If you stand back and watch Kendra Loring, who runs a business in the South Valley that uses horses for therapy, it’s clear she has a certain way with both animals and humans. She’s good-natured but direct, patient but motivated, and everyone and everything around her seems to respond in kind.
This approach has helped Kendra develop a strong list of clients—everyone from veterans with Post-Traumatic Stress Disorder (PTSD) to kids with disabilities—who often visit her weekly to ride and work with horses as a way to calm anxiety.
“I love partnering horses and people,” says Kendra, 46. ”It’s incredible to see how the horses can help.”
Kendra built her business—which is called Enchanted Equine Adventures—over time. She’s the sole owner, so learning the ropes of everything from funding to taxes has been hard. Luckily she’s had lots of local help.
She’s gone to Accion for a micro-loan, used business resources at WESST and SCORE Albuquerque, and also went through the 10-week CNM Ingenuity IGNITE Community Accelerator back in 2017. During the Accelerator—which helps entrepreneurs with everything from customer identification to marketing—she worked with a coach to focus the business, eventually landing on stress-relief as the main service she should offer.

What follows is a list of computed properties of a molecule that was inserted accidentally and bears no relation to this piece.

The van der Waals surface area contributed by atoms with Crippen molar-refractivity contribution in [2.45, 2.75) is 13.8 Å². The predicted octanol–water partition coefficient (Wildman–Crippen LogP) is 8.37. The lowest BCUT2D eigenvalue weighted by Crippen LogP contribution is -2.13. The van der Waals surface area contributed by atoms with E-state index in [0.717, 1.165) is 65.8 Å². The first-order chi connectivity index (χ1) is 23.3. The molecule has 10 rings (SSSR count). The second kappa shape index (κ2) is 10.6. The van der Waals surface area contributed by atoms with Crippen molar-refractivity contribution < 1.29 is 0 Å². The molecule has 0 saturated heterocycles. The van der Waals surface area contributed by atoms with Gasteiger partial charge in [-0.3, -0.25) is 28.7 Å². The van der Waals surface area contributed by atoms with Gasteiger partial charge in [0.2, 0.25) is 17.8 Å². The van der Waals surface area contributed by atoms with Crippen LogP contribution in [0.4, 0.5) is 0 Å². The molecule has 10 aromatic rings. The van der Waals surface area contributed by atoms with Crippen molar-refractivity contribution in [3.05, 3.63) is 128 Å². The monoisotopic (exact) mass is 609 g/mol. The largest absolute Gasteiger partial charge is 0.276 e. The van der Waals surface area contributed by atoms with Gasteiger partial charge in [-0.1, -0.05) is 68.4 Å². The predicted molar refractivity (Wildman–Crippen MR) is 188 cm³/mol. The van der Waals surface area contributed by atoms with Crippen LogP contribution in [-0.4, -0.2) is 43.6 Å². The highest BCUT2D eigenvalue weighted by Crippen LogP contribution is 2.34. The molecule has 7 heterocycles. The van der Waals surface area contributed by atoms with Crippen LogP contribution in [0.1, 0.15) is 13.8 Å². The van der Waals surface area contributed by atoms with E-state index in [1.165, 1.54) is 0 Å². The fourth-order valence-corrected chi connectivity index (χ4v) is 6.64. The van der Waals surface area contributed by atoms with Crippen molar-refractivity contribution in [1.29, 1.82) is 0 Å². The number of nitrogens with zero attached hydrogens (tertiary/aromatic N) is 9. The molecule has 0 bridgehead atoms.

“Narrowing things down was definitely eye opening,” she says. “It was great to have that coaching, and I’ve continued to stay in touch with my mentors a year later.”
Kendra’s narrowed focus has helped her grow, and it’s helped her reach more people who benefit from working with and riding horses. She says horses are particularly well attuned to human feelings and can read our breathing to tell whether we’re anxious, mad, or just having a bad day. Not every horse is meant for therapy, but Kendra has thoughtfully selected a group that can work with the rider until they start to feel better.
“These guys know their job,” she says.
Cinnabar is a particularly good example. She’s a thoroughbred that Kendra adopted from the New Mexico Horse Rescue at Walkin N Circles Ranch, and this past Wednesday she was the horse Kendra used for a weekly session with Hannah Ninneman, 17, who’s autistic and moderately intellectually disabled. Hannah, who’s been working with Kendra and her horses for about a year, rode around the grounds, loving every minute of it.
“When Hannah is having a bad day, it’s obvious the horses can tell,” says Erika Ninneman, Hannah’s mom. “They’re incredibly patient, and everything from brushing to riding is really calming for her.”
Erika also appreciates Kendra’s approach during the visits.
“It takes a really special person to work with special needs kids,” Erika says. “The patience and understanding you need can’t really be taught. You either have it or you don’t, and Kendra definitely has it.”
Going forward, Kendra hopes to grow because running a horse business is expensive. She’ll need to find new clients, but is also excited about broadening the reach of her services. She already has plans to expand the summer kids’ program and will also be running a special class for first responders who can use the class to calm their work-related anxiety.
“Running a small business is certainly a struggle,” she says. “But I couldn’t be happier.”